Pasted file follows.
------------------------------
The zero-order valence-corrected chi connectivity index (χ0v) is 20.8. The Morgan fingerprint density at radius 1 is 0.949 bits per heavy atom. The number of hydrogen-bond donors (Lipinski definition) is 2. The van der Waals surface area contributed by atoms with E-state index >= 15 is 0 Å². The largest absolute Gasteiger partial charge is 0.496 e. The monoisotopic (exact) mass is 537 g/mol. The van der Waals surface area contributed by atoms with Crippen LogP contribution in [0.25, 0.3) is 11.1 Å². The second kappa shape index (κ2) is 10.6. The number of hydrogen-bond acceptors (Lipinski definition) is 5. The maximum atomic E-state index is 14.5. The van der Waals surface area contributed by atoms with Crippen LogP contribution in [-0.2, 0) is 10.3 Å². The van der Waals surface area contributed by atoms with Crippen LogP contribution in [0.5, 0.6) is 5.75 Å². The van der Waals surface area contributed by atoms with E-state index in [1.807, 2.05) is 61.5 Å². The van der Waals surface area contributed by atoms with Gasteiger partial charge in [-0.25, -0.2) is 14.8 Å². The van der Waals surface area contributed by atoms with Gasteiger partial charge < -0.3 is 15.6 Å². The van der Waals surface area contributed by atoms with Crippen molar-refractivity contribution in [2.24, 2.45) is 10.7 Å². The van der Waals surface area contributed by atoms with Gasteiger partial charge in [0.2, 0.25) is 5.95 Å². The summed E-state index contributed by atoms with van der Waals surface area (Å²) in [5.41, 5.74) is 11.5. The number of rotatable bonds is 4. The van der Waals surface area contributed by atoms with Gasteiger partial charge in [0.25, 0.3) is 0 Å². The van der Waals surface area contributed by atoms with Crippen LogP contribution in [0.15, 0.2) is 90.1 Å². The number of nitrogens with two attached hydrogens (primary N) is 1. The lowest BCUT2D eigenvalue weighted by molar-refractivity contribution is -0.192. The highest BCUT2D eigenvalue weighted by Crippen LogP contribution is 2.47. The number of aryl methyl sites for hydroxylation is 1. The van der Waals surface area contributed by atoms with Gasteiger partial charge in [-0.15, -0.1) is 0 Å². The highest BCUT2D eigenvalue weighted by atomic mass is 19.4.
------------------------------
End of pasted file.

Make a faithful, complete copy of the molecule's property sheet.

The zero-order valence-corrected chi connectivity index (χ0v) is 20.8. The Morgan fingerprint density at radius 1 is 0.949 bits per heavy atom. The number of hydrogen-bond donors (Lipinski definition) is 2. The van der Waals surface area contributed by atoms with E-state index >= 15 is 0 Å². The largest absolute Gasteiger partial charge is 0.496 e. The monoisotopic (exact) mass is 537 g/mol. The van der Waals surface area contributed by atoms with Crippen LogP contribution in [0.25, 0.3) is 11.1 Å². The second kappa shape index (κ2) is 10.6. The number of hydrogen-bond acceptors (Lipinski definition) is 5. The maximum atomic E-state index is 14.5. The van der Waals surface area contributed by atoms with Crippen LogP contribution in [-0.2, 0) is 10.3 Å². The van der Waals surface area contributed by atoms with Crippen LogP contribution in [0.5, 0.6) is 5.75 Å². The van der Waals surface area contributed by atoms with E-state index in [1.807, 2.05) is 61.5 Å². The van der Waals surface area contributed by atoms with Gasteiger partial charge in [-0.25, -0.2) is 14.8 Å². The van der Waals surface area contributed by atoms with Gasteiger partial charge < -0.3 is 15.6 Å². The van der Waals surface area contributed by atoms with Crippen molar-refractivity contribution in [2.24, 2.45) is 10.7 Å². The van der Waals surface area contributed by atoms with Gasteiger partial charge in [0.2, 0.25) is 5.95 Å². The summed E-state index contributed by atoms with van der Waals surface area (Å²) in [5.41, 5.74) is 11.5. The number of rotatable bonds is 4. The van der Waals surface area contributed by atoms with Gasteiger partial charge in [0.25, 0.3) is 0 Å². The van der Waals surface area contributed by atoms with Crippen LogP contribution in [0.15, 0.2) is 90.1 Å². The number of nitrogens with two attached hydrogens (primary N) is 1. The lowest BCUT2D eigenvalue weighted by molar-refractivity contribution is -0.192. The highest BCUT2D eigenvalue weighted by Crippen LogP contribution is 2.47. The number of aryl methyl sites for hydroxylation is 1. The van der Waals surface area contributed by atoms with Gasteiger partial charge in [-0.15, -0.1) is 0 Å². The highest BCUT2D eigenvalue weighted by atomic mass is 19.4.